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November 13, 2018updated 19 Nov 2018 1:22pm

ENCS introduces architecture security training for smart grid systems

The European Network for Cyber Security (ENCS) has introduced a new training course to enable security architects to design secure smart grid systems.

The European Network for Cyber Security (ENCS) has introduced a new training course to enable security architects to design secure smart grid systems.

Focused on deploying secure European critical energy grids and infrastructure, ENCS has already conducted the first architecture security training course.

ENCS managing director Anjos Nijk said: “As the smart grid grows in scope and sophistication, we see increasing integration between IT and OT [operational technology].

“Following the 2016 and 2017 blackouts in Ukraine, we also see a growing need to withstand advanced, dedicated cyber attacks on energy infrastructure.

“Assessing that balance requires a thorough understanding of the systems and risks involved.”

“Grid operators are addressing this need by hiring security professionals to design a secure architecture that crosses both IT and OT. With this training, we hope to improve the skills of these professionals.”

The three-day course includes modules on risk-based-architecture and IT/OT interface designs, as well as practical use cases such as substation design and smart metering.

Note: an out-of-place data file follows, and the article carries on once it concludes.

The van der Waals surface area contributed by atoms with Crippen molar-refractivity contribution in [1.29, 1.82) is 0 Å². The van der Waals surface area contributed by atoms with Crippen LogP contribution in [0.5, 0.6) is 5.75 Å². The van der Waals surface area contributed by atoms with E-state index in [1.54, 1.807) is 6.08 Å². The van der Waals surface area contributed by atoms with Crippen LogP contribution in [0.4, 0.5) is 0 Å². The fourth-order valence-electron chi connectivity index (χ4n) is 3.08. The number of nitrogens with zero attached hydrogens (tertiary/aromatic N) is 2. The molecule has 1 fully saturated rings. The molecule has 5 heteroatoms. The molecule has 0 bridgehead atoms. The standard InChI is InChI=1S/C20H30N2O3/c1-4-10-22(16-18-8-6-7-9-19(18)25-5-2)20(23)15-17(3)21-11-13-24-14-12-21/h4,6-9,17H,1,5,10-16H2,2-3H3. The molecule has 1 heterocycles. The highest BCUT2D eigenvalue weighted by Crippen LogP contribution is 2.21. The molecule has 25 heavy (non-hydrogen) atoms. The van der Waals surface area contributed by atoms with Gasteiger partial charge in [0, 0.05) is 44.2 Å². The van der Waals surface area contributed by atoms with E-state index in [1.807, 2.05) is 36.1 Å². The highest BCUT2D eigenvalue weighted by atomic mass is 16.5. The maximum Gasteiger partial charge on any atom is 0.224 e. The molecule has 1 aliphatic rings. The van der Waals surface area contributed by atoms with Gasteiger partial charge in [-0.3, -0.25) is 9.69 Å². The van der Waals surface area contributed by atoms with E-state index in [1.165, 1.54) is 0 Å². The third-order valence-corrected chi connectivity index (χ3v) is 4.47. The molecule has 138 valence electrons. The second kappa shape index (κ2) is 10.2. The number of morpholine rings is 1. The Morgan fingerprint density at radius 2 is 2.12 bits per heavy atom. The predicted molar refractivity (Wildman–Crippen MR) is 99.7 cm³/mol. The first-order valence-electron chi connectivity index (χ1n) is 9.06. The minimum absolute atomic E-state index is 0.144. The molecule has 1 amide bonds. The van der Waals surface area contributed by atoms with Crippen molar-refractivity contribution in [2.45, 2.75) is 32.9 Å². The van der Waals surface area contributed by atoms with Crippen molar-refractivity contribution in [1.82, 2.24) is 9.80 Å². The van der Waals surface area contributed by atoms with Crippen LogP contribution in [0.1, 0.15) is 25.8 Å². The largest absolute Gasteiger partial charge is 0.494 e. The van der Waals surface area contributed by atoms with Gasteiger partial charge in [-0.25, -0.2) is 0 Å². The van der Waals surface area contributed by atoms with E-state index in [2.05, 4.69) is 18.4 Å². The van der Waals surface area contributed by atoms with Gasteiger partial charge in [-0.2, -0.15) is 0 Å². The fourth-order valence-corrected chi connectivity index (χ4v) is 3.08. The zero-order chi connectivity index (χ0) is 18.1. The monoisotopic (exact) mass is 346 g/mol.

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ENCS noted that that the course has been developed using its experience, and features practical cases to give students directly applicable knowledge for their role.

Participants will also be divided into groups and given an OT security challenge, as well as a task to design a solution.

Nijk added: “One of the challenges of designing effective smart grid risk architecture is getting the balance right. There are many measures from the IT world that are applicable to OT systems: networks segregation, VPNs, jump-servers and so on.

“But using too many measures will cause high investment costs and may make the system hard to use. Too few though, and the system is vulnerable. Assessing that balance requires a thorough understanding of the systems and risks involved.”

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